“Who did this?” I rubbed my fingers where the book had been damaged.

“I do not know. My father forbade me to ask about it.”

“So this is it, five notes.”

“Yes, and the closer you get to The Circle, the more real your creations become.”

“Fascinating.” I ran my eyes down the page, pronouncing the words in my head. Create. Destroy. Move. Move me. “The first three I understand, but what is move me?”

He stepped back and began to sing, and as the song filled the room, his feet lifted from the ground, and he floated to the other side of the room.

I couldn’t help myself. “You’re flying!”

“It will take me any way I wish to go.”

I leaped to my feet. “That’s it!”

“What is?”

“That’s how I will return from the event cell! I’ll use the fourth note!”

The wizard dropped back to the ground. “Well then,” he said, smiling with satisfaction, “let’s teach you how to make the sounds!”




The lesson was over, and I waited patiently. Soon the stairs began to creak, and a dark form entered the room. As he came into the light of the candles I recognized him. I could not remember his name, but the face was familiar. He was a stout bald man, and was garbed in clothing I knew well, the uniform of the Sky Searchers League. His eyes gleamed as he approached. It was clear he recognized me as well. This was not uncommon, I was sky searcher to the throne, and there wasn’t a sky searcher in the kingdom who did not know my name-- a name made even more famous by my recent run in with Gaza.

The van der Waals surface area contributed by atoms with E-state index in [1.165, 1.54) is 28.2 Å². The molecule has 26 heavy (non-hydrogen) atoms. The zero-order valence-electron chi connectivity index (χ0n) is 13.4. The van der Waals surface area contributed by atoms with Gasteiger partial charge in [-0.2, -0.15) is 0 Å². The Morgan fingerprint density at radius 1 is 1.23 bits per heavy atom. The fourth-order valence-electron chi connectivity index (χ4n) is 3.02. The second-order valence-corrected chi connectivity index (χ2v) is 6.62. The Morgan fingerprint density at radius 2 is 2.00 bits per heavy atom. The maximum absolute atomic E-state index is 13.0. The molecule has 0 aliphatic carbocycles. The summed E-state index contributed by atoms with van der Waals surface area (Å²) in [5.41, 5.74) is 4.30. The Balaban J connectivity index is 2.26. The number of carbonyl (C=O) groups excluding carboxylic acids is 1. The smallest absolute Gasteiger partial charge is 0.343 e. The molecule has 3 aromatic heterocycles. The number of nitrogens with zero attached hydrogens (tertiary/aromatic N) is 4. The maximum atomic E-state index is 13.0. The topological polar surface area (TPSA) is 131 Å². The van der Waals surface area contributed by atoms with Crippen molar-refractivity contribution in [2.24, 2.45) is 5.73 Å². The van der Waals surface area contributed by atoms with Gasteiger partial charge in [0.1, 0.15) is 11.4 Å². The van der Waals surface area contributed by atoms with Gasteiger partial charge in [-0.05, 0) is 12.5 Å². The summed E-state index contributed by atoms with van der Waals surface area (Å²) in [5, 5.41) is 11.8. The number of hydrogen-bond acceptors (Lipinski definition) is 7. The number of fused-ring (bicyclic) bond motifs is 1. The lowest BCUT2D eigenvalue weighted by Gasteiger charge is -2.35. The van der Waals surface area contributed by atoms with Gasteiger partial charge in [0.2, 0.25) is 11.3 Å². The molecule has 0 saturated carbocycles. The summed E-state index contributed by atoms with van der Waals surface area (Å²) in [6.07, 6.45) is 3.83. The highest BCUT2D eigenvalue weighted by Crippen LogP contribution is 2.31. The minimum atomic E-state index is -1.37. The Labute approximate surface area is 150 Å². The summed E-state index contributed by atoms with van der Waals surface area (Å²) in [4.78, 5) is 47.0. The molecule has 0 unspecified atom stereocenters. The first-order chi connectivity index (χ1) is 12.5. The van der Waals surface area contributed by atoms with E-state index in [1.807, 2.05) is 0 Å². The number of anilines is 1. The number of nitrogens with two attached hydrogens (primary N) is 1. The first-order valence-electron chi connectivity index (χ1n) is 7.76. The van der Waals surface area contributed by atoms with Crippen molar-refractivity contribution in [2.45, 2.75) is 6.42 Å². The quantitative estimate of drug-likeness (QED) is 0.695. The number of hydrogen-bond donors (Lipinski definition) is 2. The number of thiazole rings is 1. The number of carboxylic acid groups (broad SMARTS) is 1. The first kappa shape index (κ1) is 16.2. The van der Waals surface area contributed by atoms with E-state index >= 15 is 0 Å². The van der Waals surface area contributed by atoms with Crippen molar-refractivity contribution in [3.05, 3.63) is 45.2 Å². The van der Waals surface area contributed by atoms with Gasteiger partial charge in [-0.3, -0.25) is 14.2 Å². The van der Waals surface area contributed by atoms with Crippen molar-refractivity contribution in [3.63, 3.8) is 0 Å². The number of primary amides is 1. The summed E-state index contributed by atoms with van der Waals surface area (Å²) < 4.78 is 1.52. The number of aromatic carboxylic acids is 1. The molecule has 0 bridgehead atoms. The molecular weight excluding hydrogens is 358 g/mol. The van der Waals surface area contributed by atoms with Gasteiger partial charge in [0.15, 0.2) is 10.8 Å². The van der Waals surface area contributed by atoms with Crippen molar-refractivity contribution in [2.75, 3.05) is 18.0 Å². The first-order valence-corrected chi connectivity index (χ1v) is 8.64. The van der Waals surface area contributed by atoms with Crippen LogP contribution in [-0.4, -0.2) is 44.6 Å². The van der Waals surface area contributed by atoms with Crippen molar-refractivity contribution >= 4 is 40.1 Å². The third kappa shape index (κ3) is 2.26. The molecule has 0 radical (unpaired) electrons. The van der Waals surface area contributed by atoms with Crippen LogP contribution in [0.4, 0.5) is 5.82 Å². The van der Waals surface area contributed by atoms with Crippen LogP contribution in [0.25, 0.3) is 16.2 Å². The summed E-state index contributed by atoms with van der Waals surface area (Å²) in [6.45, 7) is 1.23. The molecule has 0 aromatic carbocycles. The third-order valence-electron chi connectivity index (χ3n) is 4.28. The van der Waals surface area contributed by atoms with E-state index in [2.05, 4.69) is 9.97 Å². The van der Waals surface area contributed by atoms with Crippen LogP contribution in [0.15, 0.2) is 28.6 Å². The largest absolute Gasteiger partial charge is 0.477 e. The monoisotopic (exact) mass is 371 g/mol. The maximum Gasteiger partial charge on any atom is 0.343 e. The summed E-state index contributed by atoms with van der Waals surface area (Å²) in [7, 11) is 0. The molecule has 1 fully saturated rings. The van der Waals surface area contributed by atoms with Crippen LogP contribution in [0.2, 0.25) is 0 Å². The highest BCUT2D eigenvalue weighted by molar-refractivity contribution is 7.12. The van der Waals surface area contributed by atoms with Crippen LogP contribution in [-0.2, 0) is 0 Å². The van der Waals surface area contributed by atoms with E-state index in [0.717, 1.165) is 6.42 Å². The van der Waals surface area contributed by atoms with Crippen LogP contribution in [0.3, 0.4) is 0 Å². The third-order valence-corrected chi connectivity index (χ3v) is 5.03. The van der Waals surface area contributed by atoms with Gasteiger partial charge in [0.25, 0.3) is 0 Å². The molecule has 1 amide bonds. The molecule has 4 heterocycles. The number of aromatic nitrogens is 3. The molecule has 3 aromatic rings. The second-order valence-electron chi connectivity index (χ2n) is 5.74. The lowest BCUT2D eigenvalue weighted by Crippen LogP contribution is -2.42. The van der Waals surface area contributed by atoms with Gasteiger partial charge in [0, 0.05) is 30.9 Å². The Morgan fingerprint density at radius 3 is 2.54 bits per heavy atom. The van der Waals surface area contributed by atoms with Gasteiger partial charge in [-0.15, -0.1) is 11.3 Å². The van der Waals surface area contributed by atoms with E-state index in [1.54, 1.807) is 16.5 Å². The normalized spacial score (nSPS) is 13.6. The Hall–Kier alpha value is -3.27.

“This is Gadson,” said Arganis. “He is a trusted friend.”

The man bowed low. “I am honored, Charm.”

“It has been many years,” I replied.

Arganis snapped a look at me. “You know each other.”

“I believe we met once, at the capital.”

“I forget, you lived many years before...”

I brought my hand up. “We should move forward with what we came to do.”

I could see the apology on his face. He had almost revealed more to Gadson than I would have liked.

Arganis held his hand out toward his friend. “May I have the event cell.”

Gadson took a leather bag off his shoulder and handed it to Arganis. Arganis opened it and held it out to me. “Do you mind if Gadson stays with us? I would feel more comfortable.”

“Not at all,” I said, reaching into the bag. I drew out the event cell. It was cold and hard in my hands. I lifted my eyes toward Arganis. “Are you ready?”

His eyebrows raised.“ What's more important is, are you ready?”

I shrugged. “Ready as I'll ever be, I guess. If I don't come out in a few seconds, you know what to do.” I began to lift the cell to my forehead.

Gadson’s hand shot out and clutched my wrist. “It is empty, did Arganis not tell you?”

Arganis placed his hand on Gadson’s arm. “It is alright, my friend. He knows.”

Panic flashed in Gadson’s eyes. But he released his grip on me, and stepped back He knew better than to probe us with questions.